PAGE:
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38. The Temperance Reformation, a Harbinger of the Millenium.
ELOCUTION is the art of reading and speaking well. It demands of a reader that he institute an inquiry into the meaning of an author; and, having ascertained it, that he convey it, not only correctly, but with force, beauty, variety, and effect. And it requires a speaker to impress the exact lineaments of nature upon his sentiments. In order to read or speak well, the articulation must be correct and elegant, and the voice must be under the command of the will. A good articulation, it need not be said, is a primary beauty of elocution. It is to the ear what fine penmanship is to the Without it, no individual can be a correct reader or speaker. It is the first step towards becoming an elocutionist.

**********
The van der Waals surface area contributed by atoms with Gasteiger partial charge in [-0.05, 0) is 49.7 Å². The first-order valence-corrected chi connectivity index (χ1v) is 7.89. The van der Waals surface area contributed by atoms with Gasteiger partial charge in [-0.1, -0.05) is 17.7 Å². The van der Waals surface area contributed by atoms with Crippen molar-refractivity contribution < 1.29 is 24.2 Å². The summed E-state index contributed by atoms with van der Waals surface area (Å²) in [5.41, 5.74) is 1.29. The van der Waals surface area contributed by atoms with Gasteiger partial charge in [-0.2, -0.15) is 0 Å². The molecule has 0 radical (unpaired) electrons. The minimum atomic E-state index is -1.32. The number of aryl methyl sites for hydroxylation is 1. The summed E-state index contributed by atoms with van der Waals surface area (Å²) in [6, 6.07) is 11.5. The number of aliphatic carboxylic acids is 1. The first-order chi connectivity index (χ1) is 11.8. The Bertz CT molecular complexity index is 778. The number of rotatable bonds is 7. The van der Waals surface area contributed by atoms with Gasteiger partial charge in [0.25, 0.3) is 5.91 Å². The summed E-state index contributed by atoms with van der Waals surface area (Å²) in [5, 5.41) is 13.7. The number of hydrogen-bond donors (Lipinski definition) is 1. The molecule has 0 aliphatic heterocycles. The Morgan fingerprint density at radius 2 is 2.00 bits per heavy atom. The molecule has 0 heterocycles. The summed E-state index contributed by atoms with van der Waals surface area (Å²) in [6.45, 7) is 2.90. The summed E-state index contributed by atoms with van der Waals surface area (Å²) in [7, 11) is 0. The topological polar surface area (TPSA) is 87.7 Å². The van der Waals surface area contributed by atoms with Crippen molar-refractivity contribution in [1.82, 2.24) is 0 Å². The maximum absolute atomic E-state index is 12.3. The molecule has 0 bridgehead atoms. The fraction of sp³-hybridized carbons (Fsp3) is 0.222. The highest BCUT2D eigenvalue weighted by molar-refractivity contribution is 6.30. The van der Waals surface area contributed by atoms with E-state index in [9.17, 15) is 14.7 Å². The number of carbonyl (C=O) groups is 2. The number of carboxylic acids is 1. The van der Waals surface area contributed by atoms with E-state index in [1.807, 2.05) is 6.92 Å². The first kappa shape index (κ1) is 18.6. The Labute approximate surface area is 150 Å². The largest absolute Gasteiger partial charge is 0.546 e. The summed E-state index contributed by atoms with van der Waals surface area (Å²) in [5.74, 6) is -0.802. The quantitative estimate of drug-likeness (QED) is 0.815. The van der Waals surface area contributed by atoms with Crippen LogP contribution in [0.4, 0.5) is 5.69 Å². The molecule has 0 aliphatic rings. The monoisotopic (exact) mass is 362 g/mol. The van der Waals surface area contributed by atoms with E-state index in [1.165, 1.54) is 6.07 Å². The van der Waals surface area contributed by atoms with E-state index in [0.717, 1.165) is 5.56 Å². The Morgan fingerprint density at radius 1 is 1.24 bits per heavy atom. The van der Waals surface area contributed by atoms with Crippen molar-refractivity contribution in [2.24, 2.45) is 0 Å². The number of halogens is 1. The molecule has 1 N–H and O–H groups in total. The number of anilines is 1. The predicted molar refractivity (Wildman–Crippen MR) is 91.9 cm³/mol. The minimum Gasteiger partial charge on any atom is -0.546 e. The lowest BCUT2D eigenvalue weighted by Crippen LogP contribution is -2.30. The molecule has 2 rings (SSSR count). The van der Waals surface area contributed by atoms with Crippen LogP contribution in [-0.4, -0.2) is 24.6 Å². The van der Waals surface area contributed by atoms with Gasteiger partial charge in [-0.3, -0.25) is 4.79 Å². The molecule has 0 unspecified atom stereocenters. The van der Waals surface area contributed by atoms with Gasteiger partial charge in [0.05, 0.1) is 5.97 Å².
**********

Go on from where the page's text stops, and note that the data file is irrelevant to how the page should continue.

In Austin's Chironomia, it is truly observed: "That a public speaker, possessed of only a moderate voice, if he articulate correctly, will be better understood and heard with greater pleasure, than one who vociferates without judgment. The voice of the latter may indeed extend to a considerable distance, but the sound is dissipated in confusion; of the former voice, not the smallest vibration is wasted, every stroke is perceived at the utmost distance to which it reaches; and hence, it has often the appearance of penetrating even farther than one which is loud, but badly articulated. In just articulation, the words are not to be hurried over, nor precipitated syllable over syllable; nor, as it were, melted together into a mass of confusion; they should not be trailed or drawled, nor permitted to slip out carelessly, so as to drop unfinished. They are to be